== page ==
Having a Son with Asperger Syndrome: A Father’s Perspective
For a dad (and a mom too), the arrival of your child is often like a gift from heaven. The package is perfect; the possibilities are endless, as are the expectations and hopes. With our first son it was that way for me.
As time went by, the realization that our son had something “different” going on was at first difficult to deal with. Many of the hopes and expectations I had for my son started to shift for me, but it was those same hopes and expectations that held me back from accepting help, or even a diagnosis. I simply felt that a diagnosis would be a label placed on my son and an admission that he was “broken.” That did not sit well with me. After all, I still viewed my son as a perfect gift from heaven with endless possibilities. Those two realities seemed to be impossible to resolve and I did not want to admit—when we received the diagnosis that he had Asperger Syndrome (AS)—that he was broken.
With the diagnosis came a ton of “churned-up” feelings that I described at the time as a cement mixer. I remember all of these heavy thoughts turning over and over in my heart and mind. What would this mean for our family? What would this mean for our plans? How would it affect Cam's future? How would it affect my career? Once we built up a support community around Cam, moving due to a career opportunity would mean rebuilding that team. For us that was a huge consideration.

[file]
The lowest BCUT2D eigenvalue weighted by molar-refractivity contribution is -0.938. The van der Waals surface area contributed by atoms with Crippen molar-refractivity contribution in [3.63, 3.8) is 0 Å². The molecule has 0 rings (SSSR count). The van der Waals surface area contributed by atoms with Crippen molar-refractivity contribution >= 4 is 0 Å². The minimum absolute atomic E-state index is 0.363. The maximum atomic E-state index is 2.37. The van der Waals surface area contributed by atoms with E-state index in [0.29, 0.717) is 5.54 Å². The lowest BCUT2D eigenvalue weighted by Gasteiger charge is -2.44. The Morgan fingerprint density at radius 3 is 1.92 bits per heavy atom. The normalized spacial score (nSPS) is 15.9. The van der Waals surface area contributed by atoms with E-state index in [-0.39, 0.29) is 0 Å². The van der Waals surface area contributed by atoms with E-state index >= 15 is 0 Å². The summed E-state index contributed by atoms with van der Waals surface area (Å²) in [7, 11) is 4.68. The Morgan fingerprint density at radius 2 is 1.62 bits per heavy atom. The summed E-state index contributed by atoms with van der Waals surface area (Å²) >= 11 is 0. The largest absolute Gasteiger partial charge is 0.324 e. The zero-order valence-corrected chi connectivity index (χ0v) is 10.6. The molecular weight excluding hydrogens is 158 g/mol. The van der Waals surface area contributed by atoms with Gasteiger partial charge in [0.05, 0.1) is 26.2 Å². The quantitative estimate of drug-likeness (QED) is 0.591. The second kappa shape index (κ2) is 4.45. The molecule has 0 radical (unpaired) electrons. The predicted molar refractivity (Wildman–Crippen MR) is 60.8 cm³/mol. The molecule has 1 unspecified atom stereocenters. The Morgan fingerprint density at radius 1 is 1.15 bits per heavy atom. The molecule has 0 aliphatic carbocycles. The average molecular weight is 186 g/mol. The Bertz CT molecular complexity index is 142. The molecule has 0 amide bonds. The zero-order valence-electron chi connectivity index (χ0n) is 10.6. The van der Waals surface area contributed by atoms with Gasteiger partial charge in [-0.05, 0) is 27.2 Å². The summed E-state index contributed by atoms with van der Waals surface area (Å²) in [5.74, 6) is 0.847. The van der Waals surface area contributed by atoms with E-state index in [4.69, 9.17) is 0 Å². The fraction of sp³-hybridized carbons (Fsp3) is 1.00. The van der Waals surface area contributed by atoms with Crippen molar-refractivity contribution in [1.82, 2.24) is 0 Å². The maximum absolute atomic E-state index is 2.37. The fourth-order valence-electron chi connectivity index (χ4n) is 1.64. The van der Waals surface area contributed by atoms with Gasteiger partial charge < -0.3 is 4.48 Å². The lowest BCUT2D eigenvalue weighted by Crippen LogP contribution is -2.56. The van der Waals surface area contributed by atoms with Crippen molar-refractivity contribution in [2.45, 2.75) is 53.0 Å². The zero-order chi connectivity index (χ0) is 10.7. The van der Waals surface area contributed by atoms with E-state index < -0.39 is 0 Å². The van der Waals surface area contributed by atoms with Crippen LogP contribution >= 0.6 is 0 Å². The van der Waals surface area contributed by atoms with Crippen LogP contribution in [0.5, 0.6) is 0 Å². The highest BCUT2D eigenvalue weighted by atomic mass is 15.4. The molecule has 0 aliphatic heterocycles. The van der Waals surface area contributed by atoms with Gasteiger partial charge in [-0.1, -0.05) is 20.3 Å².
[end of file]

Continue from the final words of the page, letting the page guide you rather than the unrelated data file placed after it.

A major turning point for me was the realization that kids with AS are not broken. They are, in fact, still perfect gifts from above that simply have different obstacles in front of them. As a dad, I was now in the obstacle-removal business. Individuals with AS have infinite potential as long as we can help them remove their obstacles. Fixing things that are broken is often thought of as a dad's role in the home. And although I couldn't “fix” my son, I could help him remove obstacles and enjoy watching him accomplish his goals. That was an infinitely more appealing idea than trying to “fix” him, at least to me.
Reprinted with the permission of the Autism Society.
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